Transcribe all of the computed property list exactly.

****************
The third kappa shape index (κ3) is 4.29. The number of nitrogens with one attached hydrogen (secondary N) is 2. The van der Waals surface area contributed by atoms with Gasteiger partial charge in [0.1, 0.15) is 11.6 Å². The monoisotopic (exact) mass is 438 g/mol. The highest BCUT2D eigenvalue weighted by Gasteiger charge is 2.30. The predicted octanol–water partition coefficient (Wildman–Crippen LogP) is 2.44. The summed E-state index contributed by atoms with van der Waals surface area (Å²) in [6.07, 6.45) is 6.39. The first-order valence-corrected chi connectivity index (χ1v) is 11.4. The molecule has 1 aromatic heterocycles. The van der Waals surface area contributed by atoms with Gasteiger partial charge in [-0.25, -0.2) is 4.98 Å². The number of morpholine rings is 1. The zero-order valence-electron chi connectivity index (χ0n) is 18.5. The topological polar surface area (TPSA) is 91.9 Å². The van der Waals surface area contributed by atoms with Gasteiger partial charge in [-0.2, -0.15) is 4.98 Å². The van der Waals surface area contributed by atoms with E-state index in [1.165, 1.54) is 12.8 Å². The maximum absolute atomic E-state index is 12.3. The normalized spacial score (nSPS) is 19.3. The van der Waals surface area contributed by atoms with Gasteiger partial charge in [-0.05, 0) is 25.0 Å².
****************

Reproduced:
The third kappa shape index (κ3) is 4.29. The number of nitrogens with one attached hydrogen (secondary N) is 2. The van der Waals surface area contributed by atoms with Gasteiger partial charge in [0.1, 0.15) is 11.6 Å². The monoisotopic (exact) mass is 438 g/mol. The highest BCUT2D eigenvalue weighted by Gasteiger charge is 2.30. The predicted octanol–water partition coefficient (Wildman–Crippen LogP) is 2.44. The summed E-state index contributed by atoms with van der Waals surface area (Å²) in [6.07, 6.45) is 6.39. The first-order valence-corrected chi connectivity index (χ1v) is 11.4. The molecule has 1 aromatic heterocycles. The van der Waals surface area contributed by atoms with Gasteiger partial charge in [-0.25, -0.2) is 4.98 Å². The number of morpholine rings is 1. The zero-order valence-electron chi connectivity index (χ0n) is 18.5. The topological polar surface area (TPSA) is 91.9 Å². The van der Waals surface area contributed by atoms with Gasteiger partial charge in [-0.2, -0.15) is 4.98 Å². The van der Waals surface area contributed by atoms with E-state index in [1.165, 1.54) is 12.8 Å². The maximum absolute atomic E-state index is 12.3. The normalized spacial score (nSPS) is 19.3. The van der Waals surface area contributed by atoms with Gasteiger partial charge in [-0.05, 0) is 25.0 Å².